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David Geller

David Geller: Tighten Up

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Offering guarantees of satisfaction on repair work means more profits, says David Geller.

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[h3]Tighten Up[/h3]

[dropcap cap=M]any jewelers guarantee their work only if the customer didn’t “bang it up or was the cause of the problem.” If you size a ring smaller and three weeks later a 5-point diamond falls out, do you take responsibility? Or do you start with “Well, lady, looks like you hit that prong and bent it. That’s why the diamond came out.”[/dropcap]

What do you say to her comeback: “Looky here young man. I’ve had this ring for 12 years and never had a problem! I bring it here, you size it, and, bingo, a stone falls out.”

The sad part is she’s right. If you charge her for the lost stone or she walks away, either way you’ve a lost a customer.

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Everything we buy or get fixed at most places is guaranteed a year. Why don’t you charge extra and guarantee it? In our price book we have “check and tightening stones” as an extra charge. Read this presentation to a customer coming in with a ring that has two rows of seven channel-set diamonds.

[inset side=right]Everything we buy or get fixed at most places is guaranteed a year.[/inset]“Mrs. Jones, it’s $28 to make your ring smaller. There is an additional charge of $20, and for that our jeweler will check and tighten each stone and make sure they are tight before they leave the store. We will guarantee for a year if they get loose, we’ll tighten them, and if any fall out in a year, we’ll replace them at no additional charge.”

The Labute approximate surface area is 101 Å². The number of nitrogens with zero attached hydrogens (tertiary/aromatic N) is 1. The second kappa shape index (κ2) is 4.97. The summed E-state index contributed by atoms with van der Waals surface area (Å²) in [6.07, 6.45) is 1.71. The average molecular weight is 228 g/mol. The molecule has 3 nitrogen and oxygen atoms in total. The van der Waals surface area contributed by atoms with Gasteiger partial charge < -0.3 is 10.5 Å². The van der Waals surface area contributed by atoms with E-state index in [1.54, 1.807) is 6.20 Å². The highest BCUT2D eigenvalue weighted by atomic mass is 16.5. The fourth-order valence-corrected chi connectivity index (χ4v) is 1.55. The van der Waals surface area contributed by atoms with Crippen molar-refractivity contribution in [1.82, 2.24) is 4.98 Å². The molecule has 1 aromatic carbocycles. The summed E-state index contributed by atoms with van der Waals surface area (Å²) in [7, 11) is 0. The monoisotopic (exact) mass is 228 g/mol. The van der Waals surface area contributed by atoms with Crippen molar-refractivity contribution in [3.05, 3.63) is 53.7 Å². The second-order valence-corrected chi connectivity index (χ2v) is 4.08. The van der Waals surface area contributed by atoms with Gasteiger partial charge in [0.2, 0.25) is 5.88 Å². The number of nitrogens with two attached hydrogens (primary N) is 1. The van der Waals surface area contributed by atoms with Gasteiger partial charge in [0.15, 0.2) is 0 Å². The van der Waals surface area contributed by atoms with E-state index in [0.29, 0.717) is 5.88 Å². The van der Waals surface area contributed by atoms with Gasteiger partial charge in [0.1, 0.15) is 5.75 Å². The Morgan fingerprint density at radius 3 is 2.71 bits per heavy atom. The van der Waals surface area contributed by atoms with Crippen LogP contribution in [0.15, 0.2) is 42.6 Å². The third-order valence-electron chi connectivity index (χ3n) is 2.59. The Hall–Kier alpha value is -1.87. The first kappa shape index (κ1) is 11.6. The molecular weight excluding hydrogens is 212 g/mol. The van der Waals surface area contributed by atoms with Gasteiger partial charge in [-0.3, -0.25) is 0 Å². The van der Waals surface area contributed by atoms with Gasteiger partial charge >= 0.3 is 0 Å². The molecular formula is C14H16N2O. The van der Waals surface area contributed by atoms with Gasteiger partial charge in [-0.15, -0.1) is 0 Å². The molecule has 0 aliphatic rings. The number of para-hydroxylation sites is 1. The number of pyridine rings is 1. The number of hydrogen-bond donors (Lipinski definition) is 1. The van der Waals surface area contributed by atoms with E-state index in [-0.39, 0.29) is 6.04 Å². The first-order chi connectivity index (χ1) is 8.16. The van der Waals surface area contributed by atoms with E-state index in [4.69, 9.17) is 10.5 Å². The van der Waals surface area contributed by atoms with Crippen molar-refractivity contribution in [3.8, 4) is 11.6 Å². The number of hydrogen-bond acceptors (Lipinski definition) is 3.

That’s a $48 charge, and when presented that way 70 percent of the customers will pay the extra $20. Isn’t it a good value? The 30 percent who don’t want to pay, we’d size the ring for $28 and write on the envelope “No guarantee on stone loss — customer didn’t want to have the stones checked and tightened.” (We really want to write “Too darn cheap!” but can’t do that.)

Still apprehensive? How about if I threw hundred dollars bills at you? Here are the stats:

Let’s say you take in 10 repairs a day, six days a week. That’s 3,120 jobs a year. What percent of those have five or more stones in the piece? Think hard now. It’s typically between 40 to 80 percent. So let’s average and say half of the jobs have five or more stones. That’s 1,560 opportunities to say “Mrs. Jones, there is an additional charge of $20 to ….”

I have found 70 percent will take the check-and-tighten fee. That means 1,092 people will pay the minimum of $20 for check, tighten and guaranteeing.  

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That gives you a whopping $21,840! Now you can guarantee your work. The lady can take a sledgehammer to it. The typical store tells me it gives away $3,000 a year in lost stones that they replaced. I just gave you $21,840. Can’t you be nice to the woman for crying out loud?

We do repair work and include in the price check and tightening the first four stones. If it has five or more stones, here are the charges: Five to 20 stones: $20; 21 to 35 stones: $35; 36 to 50 stones: $45.

Do what a good insurance company does. Charge extra and fix the problem no matter who’s at fault.

You’ll make your customers happy, your staff won’t be so stressed waiting on them, and you’ll send $21,840 to the bottom line. Hey, at 6 percent net profit, you’d have to do an extra $340,000 in sales to have that much left over.

David Geller is an author and consultant to jewelry-store owners on store management and profitability. E-mail him at [email protected].

[span class=note]This story is from the April 2007 edition of INSTORE[/span]

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